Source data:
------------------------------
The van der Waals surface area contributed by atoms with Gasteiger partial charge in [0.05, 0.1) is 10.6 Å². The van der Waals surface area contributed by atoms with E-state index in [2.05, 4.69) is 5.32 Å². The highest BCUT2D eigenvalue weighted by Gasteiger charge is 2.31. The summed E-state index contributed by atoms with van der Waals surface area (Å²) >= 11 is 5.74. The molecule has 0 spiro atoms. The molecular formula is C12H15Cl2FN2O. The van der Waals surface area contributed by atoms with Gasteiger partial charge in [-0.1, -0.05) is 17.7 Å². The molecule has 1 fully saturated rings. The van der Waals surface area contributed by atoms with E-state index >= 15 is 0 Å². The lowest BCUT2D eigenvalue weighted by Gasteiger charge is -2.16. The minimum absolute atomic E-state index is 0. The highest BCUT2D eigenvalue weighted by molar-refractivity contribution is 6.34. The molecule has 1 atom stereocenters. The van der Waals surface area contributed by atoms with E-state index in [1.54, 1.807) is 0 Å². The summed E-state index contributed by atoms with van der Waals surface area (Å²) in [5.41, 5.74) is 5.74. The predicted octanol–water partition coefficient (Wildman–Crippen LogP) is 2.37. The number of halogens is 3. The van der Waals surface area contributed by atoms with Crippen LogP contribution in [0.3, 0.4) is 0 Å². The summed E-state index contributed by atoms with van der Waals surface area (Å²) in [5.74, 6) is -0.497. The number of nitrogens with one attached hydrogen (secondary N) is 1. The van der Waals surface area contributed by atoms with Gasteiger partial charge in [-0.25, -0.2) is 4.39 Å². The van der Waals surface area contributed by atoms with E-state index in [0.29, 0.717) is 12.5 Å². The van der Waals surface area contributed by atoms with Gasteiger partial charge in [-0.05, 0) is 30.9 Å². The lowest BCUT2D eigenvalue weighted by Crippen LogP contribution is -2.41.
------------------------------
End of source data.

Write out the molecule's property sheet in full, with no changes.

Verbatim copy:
The van der Waals surface area contributed by atoms with Gasteiger partial charge in [0.05, 0.1) is 10.6 Å². The van der Waals surface area contributed by atoms with E-state index in [2.05, 4.69) is 5.32 Å². The highest BCUT2D eigenvalue weighted by Gasteiger charge is 2.31. The summed E-state index contributed by atoms with van der Waals surface area (Å²) >= 11 is 5.74. The molecule has 0 spiro atoms. The molecular formula is C12H15Cl2FN2O. The van der Waals surface area contributed by atoms with Gasteiger partial charge in [-0.1, -0.05) is 17.7 Å². The molecule has 1 fully saturated rings. The van der Waals surface area contributed by atoms with E-state index >= 15 is 0 Å². The lowest BCUT2D eigenvalue weighted by Gasteiger charge is -2.16. The minimum absolute atomic E-state index is 0. The highest BCUT2D eigenvalue weighted by molar-refractivity contribution is 6.34. The molecule has 1 atom stereocenters. The van der Waals surface area contributed by atoms with E-state index in [1.54, 1.807) is 0 Å². The summed E-state index contributed by atoms with van der Waals surface area (Å²) in [5.41, 5.74) is 5.74. The predicted octanol–water partition coefficient (Wildman–Crippen LogP) is 2.37. The number of halogens is 3. The van der Waals surface area contributed by atoms with Crippen LogP contribution in [0.3, 0.4) is 0 Å². The summed E-state index contributed by atoms with van der Waals surface area (Å²) in [5.74, 6) is -0.497. The number of nitrogens with one attached hydrogen (secondary N) is 1. The van der Waals surface area contributed by atoms with Gasteiger partial charge in [-0.25, -0.2) is 4.39 Å². The van der Waals surface area contributed by atoms with E-state index in [0.29, 0.717) is 12.5 Å². The van der Waals surface area contributed by atoms with Gasteiger partial charge in [-0.05, 0) is 30.9 Å². The lowest BCUT2D eigenvalue weighted by Crippen LogP contribution is -2.41.